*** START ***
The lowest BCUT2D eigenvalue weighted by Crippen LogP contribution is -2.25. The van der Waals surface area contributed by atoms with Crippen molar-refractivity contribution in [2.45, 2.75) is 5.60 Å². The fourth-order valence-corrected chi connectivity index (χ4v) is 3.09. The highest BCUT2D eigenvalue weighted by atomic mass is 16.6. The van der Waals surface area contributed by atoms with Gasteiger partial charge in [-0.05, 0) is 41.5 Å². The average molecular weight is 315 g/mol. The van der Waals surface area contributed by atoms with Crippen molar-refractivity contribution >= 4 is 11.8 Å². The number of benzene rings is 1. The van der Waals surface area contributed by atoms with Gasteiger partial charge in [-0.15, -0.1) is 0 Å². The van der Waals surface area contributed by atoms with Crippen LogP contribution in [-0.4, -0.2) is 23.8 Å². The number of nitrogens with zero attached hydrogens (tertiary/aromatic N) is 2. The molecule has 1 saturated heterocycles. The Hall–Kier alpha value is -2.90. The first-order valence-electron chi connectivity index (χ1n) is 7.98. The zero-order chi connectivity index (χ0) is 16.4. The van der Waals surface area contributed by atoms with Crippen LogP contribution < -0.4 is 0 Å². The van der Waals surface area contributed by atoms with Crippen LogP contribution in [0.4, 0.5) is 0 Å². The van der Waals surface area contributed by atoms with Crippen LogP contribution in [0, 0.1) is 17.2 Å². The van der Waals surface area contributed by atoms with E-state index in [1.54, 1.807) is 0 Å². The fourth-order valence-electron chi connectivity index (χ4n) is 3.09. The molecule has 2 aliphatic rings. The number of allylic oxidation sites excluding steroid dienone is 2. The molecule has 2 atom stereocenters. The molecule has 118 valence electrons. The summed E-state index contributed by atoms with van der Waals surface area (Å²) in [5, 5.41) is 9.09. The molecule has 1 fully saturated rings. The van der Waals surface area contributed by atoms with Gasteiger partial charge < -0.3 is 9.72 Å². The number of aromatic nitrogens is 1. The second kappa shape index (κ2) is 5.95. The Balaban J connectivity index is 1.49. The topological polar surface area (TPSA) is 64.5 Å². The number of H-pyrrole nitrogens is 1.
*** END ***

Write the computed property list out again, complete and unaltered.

The lowest BCUT2D eigenvalue weighted by Crippen LogP contribution is -2.25. The van der Waals surface area contributed by atoms with Crippen molar-refractivity contribution in [2.45, 2.75) is 5.60 Å². The fourth-order valence-corrected chi connectivity index (χ4v) is 3.09. The highest BCUT2D eigenvalue weighted by atomic mass is 16.6. The van der Waals surface area contributed by atoms with Gasteiger partial charge in [-0.05, 0) is 41.5 Å². The average molecular weight is 315 g/mol. The van der Waals surface area contributed by atoms with Crippen molar-refractivity contribution >= 4 is 11.8 Å². The number of benzene rings is 1. The van der Waals surface area contributed by atoms with Gasteiger partial charge in [-0.15, -0.1) is 0 Å². The van der Waals surface area contributed by atoms with Crippen LogP contribution in [-0.4, -0.2) is 23.8 Å². The number of nitrogens with zero attached hydrogens (tertiary/aromatic N) is 2. The molecule has 1 saturated heterocycles. The Hall–Kier alpha value is -2.90. The first-order valence-electron chi connectivity index (χ1n) is 7.98. The zero-order chi connectivity index (χ0) is 16.4. The van der Waals surface area contributed by atoms with Crippen LogP contribution < -0.4 is 0 Å². The van der Waals surface area contributed by atoms with Crippen LogP contribution in [0.4, 0.5) is 0 Å². The van der Waals surface area contributed by atoms with Crippen LogP contribution in [0, 0.1) is 17.2 Å². The van der Waals surface area contributed by atoms with E-state index in [1.54, 1.807) is 0 Å². The fourth-order valence-electron chi connectivity index (χ4n) is 3.09. The molecule has 2 aliphatic rings. The number of allylic oxidation sites excluding steroid dienone is 2. The molecule has 2 atom stereocenters. The molecule has 118 valence electrons. The summed E-state index contributed by atoms with van der Waals surface area (Å²) in [5, 5.41) is 9.09. The molecule has 1 fully saturated rings. The van der Waals surface area contributed by atoms with Gasteiger partial charge < -0.3 is 9.72 Å². The number of aromatic nitrogens is 1. The second kappa shape index (κ2) is 5.95. The Balaban J connectivity index is 1.49. The topological polar surface area (TPSA) is 64.5 Å². The number of H-pyrrole nitrogens is 1.